The Core : Teaching Your Child the Foundations of Classical Education by Leigh Bortins: In this book, Bortins gives parents an overview of the Classical Method and the tools and methodology to implement a rigorous, thorough, and broad curriculum based on the classical model.
Simply Classical: A Beautiful Education for Any Child, by Cheryl Swope: This book guides parents and teachers in implementing the beauty of a classical education with special-needs and struggling students. The love of history, music, literature, and Latin instilled in her own children has created in Cheryl the desire to share the message that classical education offers benefits to any child.
Read this post for more information on choosing homeschool curriculum for kids with dyslexia.
Miscellaneous Books on Learning
Normal Sucks by Jonathan Mooney: This is an incredible read. As a neuro-diverse kid diagnosed with dyslexia and ADHD who didn’t learn to read until he was twelve, the realization that he wasn’t the problem―the system and the concept of normal were―saved Mooney’s life and fundamentally changed his outlook. Here he explores the toll that being not normal takes on kids and adults when they’re trapped in environments that label them, shame them, and tell them, even in subtle ways, that they are the problem. But, he argues, if we can reorient the ways in which we think about diversity, abilities, and disabilities, we can start a revolution.
Mindset: The Psychology of Success by Carol Dweck: Stanford University psychologist and researcher, Carol Dweck, shares her research and explains why it’s not just our abilities and talent that bring us success–but whether we approach them with a fixed or growth mindset. She makes clear why praising intelligence and ability doesn’t foster self-esteem and lead to accomplishment, but may actually jeopardize success. With the right mindset, we can motivate our kids and help them to raise their grades, as well as reach our own goals–personal and professional. Dweck reveals how a simple idea about the brain can create a love of learning and a resilience that is the basis of great accomplishment in every area.
Mind Shift Blog MindShift publishes daily articles exploring the future of learning by examining how learning is being impacted by technology, discoveries about how the brain works, poverty and inequities, social and emotional practices, assessments, digital games, design thinking and music, among many other topics.
Your Child’s Growing Mind: Brain Development and Learning From Birth to Adolescence by Jane Healy: The classic guide to the fascinating process of brain development and learning. It looks at the roots of emotion, intelligence, and creativity, translating the most current scientific research into practical suggestions for parents and teachers. Dr. Healy also addresses academic learning, offering countless suggestions for how parents can help without pushing. She explains the building blocks of reading, writing, spelling, and mathematics and shows how to help youngsters of all ages develop motivation, attention, critical thinking, and problem-solving skills.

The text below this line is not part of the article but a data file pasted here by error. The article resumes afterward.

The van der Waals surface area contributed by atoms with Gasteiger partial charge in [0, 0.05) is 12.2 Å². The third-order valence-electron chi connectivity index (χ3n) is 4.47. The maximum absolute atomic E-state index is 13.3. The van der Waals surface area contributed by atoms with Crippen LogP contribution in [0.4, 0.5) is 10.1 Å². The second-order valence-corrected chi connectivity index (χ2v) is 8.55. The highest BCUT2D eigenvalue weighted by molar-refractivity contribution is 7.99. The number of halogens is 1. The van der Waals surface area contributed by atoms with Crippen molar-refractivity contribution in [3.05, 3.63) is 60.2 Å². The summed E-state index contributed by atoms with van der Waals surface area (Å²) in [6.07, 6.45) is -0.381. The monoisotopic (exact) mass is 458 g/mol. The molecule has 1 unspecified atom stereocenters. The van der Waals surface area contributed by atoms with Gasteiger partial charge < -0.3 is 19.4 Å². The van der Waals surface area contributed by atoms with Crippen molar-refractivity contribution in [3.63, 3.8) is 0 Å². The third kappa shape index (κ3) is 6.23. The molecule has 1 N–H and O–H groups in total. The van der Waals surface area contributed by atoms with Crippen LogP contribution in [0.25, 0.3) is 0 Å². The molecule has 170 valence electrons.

For the Children’s Sake by Susan Schaefer McCauley – explores how everyday learning can be extended into all areas of life. This book was my introduction to the idea of creating a lifestyle of learning in our home.
Educating the Wholehearted Child by Sally Clarkson Sally Clarkson has written many books on motherhood and family. This book, written with her husband Clay, encourages parents to impart to their kids a love of learning while educating the whole child. Too many good things to say about this book!
Weapons of Mass Instruction by John Taylor Gatto: After teaching in the public schools for 30 years and being nominated in New York as the ‘Teacher of the Year” Gatto wrote his observations of the traditional style of schooling. This is a must-read if you are on the fence about homeschooling.
How Lincoln Learned to Read: Twelve Great Americans and the Educations That Made Them by Daniel Wolf. A fascinating look at the early lives and educations of twelve notable Americans, from Benjamin Franklin to Elvis Presley—the lessons they learned inside the classroom and out. How Lincoln Learned reads like an informal history of American ideas, providing a hopeful look at the many divergent paths to success.